Mark Duffett
Mark Duffett
2 years ago

Things seem to be playing out largely as Mark Steyn said they would in America Alone over 15 years ago.

D M
D M
2 years ago

It seems to me that, in trying to get into power, politicians, even Macron !, are responding to anti-Islam sentiment rather than drumming it up.

Last edited 2 years ago by D M
LCarey Rowland
LCarey Rowland
2 years ago

Sacre Bleu!

Nicky Samengo-Turner
Nicky Samengo-Turner
2 years ago

Of course the population of Britain believes exactly as above but, not least due to the Orwellian ” hate speech/crime” laws are simply too frightened to publicly express the same views, and for the same reason, to discuss and debate that it is not immigration ” per se” but which immigrants and from where. I speak as the son of parents who were not born here, but England, and respect for all that it is has given me all that I have, and I defend its freedoms and the country that I know… not the one that politicians have warped.

James Pelton
James Pelton
2 years ago

That the French are “unapologetic about their respect for brain power” is wonderful. I wish that we in North America could be similarly characterized.

Ruth Ross
Ruth Ross
2 years ago
Reply to  James Pelton

As do I.

David Harris
David Harris
2 years ago

those from more distant cultures have not integrated to the same extent.”
“French Muslims are more prone to deprivation and unemployment than their non-Muslim fellow citizens.”
Discuss.

Tony Conrad
Tony Conrad
2 years ago

We have a similar problem in Britain. We let in terrorists who believe their duty is to kill the infidel and some believe if they do they will be waited on hand and foot by seventy virgins. Their hearts must sink when they are not instantly killed after murdering. Hopefully not all moslems believe in this way and just want a peaceful life but it is healthy to be aware of what could be going on beneath the service and not just be blissfully asleep.

Terence Fitch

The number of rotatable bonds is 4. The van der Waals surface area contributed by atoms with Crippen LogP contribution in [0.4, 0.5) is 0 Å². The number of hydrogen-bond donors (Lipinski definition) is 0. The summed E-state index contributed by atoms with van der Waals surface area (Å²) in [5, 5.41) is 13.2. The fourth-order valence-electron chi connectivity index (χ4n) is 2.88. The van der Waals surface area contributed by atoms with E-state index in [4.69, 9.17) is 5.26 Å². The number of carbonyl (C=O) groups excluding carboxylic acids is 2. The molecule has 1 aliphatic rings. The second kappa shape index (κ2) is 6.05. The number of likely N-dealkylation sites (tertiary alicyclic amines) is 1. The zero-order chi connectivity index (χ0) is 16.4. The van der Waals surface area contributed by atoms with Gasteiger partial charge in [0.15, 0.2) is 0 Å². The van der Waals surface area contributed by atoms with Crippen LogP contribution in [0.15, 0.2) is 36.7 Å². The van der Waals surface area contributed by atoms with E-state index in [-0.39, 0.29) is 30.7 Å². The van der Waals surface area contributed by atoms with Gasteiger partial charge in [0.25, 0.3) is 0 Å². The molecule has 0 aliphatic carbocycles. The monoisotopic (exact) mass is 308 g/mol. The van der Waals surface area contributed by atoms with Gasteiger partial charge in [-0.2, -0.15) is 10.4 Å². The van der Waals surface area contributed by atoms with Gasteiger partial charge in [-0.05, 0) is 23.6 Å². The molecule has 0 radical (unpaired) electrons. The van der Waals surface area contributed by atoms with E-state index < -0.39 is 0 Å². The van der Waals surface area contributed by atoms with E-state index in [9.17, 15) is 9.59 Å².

Terence Fitch
2 years ago

Shouldn’t the Greens be in favour of border policies and a target population for a green UK of 40m over time?

Terence Fitch
Terence Fitch
2 years ago

Shouldn’t the Greens be in favour of border policies and a target population for a green UK of 40m over time?

Cathy Carron
Cathy Carron
2 years ago

There is such a thing as too much ‘diversity’, that is if you want a stable society and saying so is hardly racist;There is a very strong desire to preserve one’s own culture in the face of an onslaught of ‘others’.

Last edited 2 years ago by Cathy Carron
JĂĄnos Klein
JĂĄnos Klein
2 years ago

The word Islamophobia is often cited by Muslims and the French hard-left as a foil to antisemitism (judeophobia), with the accusation that Zemmour and Le Pen are especially guilty of it. Marine Le Pen has softened her views of late in order to be more electable, while Eric Zemmour still publicly disapproves of (political) Islam inasmuch at it is incompatible with the modern French Republic, and it appears many French people agree on that.
As to which two candidates will win next Sunday’s first round to go through to the second round, I think we may be in for a surprise. Melenchon, the far left-wing candidate, is very popular, as is Zemmour ( who has managed to unite much of the far Right and centre Right voters ), but Macron and Valerie Pecresse could still manage to make it a classic Centre Left versus Centre Right contest in the end. It’s still not too late to have a bet on the results while the odds on the outsiders are very tempting…

Michael K
Michael K
2 years ago
Reply to  JĂĄnos Klein

I pray you are correct. This Macron figure is making me nervous. He has all the characteristics of an autocrat, minus the common sense. Leave it to this Frenchman to bring the worst of both worlds. A strong, intelligent, young, male leader who leads his people right into the WEF’s greedy claws.